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Difference Between Expunging and Sealing a Record

Posted by Dmitry Gorin | May 08, 2024

A common question is what the difference is between expunging a record and having it sealed. When you're arrested, charged with a crime, or convicted of a crime, these court actions become a matter of public record, accessible via employer or criminal background checks, etc.

These records can impact your life even after you have been cleared of wrongdoing or served any sentence imposed. The process of sealing or expunging these records effectively removes them from public view.

Difference Between Expunging and Sealing a Record
There is an important difference between expunging a criminal record and having it sealed.

An expungement is found under California Penal Code 1203.4 PC. It occurs when someone has already entered into a guilty plea for a criminal charge and served their time on probation. They then return to court and request a judge to expunge their record.

If granted, this can change a criminal record from showing that they were convicted of a specific charge to showing that the charge has been "dismissed, pursuant to PC 1203.4." This process, though it may seem daunting, is a legal right that can provide you with a fresh start and a chance to rebuild your life.

Under Penal Code 851.91 PC, you can seal your arrest any time that arrest or detention did not result in a conviction. Sealing an arrest means having a judge determine that the arrest is never to have happened for you.

This would mean your record would not show any conviction or evidence you were ever arrested. It essentially clears up the incident as if it never happened. You must not have been convicted of a crime to seal your record.

However, you can still petition for this relief even if the court dismissed your case under a deferred entry of judgment order. You can seal any evidence of the arrest or detention from your record as long as you do not have a criminal conviction on it. In the context of criminal records, the terms expungement and sealing are often used interchangeably, but in reality, they are two different things.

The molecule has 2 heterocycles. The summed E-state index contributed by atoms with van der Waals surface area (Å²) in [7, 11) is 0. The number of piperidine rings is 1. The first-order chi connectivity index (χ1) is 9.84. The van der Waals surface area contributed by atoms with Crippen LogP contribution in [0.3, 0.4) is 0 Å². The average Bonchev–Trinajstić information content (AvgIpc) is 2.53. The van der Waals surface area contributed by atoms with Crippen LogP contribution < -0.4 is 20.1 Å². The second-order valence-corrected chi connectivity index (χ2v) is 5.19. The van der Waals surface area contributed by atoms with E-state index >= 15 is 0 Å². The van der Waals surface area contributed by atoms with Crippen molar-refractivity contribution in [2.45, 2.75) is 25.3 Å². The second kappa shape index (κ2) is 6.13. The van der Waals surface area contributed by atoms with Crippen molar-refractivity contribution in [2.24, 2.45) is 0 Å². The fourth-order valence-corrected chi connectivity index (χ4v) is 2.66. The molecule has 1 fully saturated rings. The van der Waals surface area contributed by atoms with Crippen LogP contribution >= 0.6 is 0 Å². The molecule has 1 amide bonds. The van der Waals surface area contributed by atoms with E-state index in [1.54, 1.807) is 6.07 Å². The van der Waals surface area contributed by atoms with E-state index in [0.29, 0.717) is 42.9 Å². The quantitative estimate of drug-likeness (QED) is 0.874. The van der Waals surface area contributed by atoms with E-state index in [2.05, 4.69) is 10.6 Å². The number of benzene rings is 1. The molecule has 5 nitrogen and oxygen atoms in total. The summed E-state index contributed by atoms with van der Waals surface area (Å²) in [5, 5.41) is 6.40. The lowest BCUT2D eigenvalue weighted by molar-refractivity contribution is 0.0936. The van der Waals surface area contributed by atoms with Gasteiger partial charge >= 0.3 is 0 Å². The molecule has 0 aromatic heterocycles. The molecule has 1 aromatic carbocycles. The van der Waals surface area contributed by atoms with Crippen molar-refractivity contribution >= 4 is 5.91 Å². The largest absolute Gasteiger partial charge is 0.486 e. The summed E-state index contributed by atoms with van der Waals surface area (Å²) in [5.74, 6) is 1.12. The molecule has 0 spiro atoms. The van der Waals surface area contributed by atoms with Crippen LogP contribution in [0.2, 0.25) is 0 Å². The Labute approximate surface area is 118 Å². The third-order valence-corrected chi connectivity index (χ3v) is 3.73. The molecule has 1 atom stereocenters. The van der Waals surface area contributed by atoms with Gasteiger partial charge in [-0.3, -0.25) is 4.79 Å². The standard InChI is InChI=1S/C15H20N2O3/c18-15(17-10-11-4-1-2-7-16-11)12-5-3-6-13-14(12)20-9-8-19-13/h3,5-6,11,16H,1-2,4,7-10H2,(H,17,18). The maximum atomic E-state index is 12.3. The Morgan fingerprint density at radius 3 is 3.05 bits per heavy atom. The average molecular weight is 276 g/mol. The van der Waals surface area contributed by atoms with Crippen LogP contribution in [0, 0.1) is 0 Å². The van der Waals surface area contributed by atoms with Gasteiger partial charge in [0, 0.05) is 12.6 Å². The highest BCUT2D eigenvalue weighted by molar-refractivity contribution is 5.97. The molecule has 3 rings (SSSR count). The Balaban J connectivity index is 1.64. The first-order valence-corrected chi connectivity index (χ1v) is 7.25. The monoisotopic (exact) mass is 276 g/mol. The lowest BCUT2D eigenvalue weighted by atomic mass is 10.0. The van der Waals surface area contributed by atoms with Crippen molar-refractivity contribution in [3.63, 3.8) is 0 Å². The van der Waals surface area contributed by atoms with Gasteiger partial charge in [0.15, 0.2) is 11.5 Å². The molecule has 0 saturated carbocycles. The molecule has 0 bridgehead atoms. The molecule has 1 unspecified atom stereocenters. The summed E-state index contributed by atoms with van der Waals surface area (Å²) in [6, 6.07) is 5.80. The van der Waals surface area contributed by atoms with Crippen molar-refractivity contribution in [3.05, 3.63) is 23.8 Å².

Both processes effectively diminish the impact of a criminal record on one's life by making the record publicly inaccessible, but they diverge significantly in method and outcome.

Different states practice different approaches to clearing a person's criminal record. Let's discuss the main difference between expunging and sealing a record, then talk about how the State of California approaches this issue and what you can expect if you are trying to get a criminal or arrest record removed from public view.

What is Expunging a Record?

Expungement is a legal process that essentially erases an individual's criminal record in the eyes of the law. It is as if the offense never occurred. Once a record is expunged, it need not be disclosed in most situations, such as during job applications or rental agreements. The record is completely destroyed in true expungements, so it no longer exists.

Expunging a Criminal Record

However, even in states that practice expungement, certain government agencies and law enforcement may still view the expunged record under specific circumstances.

The eligibility for expungement varies by jurisdiction but typically requires that the individual has completed their sentence, including probation, and has not committed any further crimes.

The nature of the crime also plays a significant role; more serious offenses are less likely to be eligible for expungement.